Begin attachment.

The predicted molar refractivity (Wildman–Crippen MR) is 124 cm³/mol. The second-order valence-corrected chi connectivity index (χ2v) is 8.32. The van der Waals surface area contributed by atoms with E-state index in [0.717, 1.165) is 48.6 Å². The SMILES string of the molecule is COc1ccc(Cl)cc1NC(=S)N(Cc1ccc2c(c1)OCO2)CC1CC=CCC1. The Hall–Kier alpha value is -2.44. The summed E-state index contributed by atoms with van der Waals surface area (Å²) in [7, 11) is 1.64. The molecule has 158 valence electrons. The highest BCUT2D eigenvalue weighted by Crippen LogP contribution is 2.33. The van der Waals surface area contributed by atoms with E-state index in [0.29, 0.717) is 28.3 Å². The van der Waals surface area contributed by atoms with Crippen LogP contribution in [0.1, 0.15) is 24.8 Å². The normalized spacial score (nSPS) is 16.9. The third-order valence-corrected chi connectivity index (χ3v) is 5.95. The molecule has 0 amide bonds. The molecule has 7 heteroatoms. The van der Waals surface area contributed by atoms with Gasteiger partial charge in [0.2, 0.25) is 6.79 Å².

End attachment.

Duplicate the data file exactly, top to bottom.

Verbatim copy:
The predicted molar refractivity (Wildman–Crippen MR) is 124 cm³/mol. The second-order valence-corrected chi connectivity index (χ2v) is 8.32. The van der Waals surface area contributed by atoms with E-state index in [0.717, 1.165) is 48.6 Å². The SMILES string of the molecule is COc1ccc(Cl)cc1NC(=S)N(Cc1ccc2c(c1)OCO2)CC1CC=CCC1. The Hall–Kier alpha value is -2.44. The summed E-state index contributed by atoms with van der Waals surface area (Å²) in [7, 11) is 1.64. The molecule has 158 valence electrons. The highest BCUT2D eigenvalue weighted by Crippen LogP contribution is 2.33. The van der Waals surface area contributed by atoms with E-state index in [0.29, 0.717) is 28.3 Å². The van der Waals surface area contributed by atoms with Crippen LogP contribution in [0.1, 0.15) is 24.8 Å². The normalized spacial score (nSPS) is 16.9. The third-order valence-corrected chi connectivity index (χ3v) is 5.95. The molecule has 0 amide bonds. The molecule has 7 heteroatoms. The van der Waals surface area contributed by atoms with Gasteiger partial charge in [0.2, 0.25) is 6.79 Å².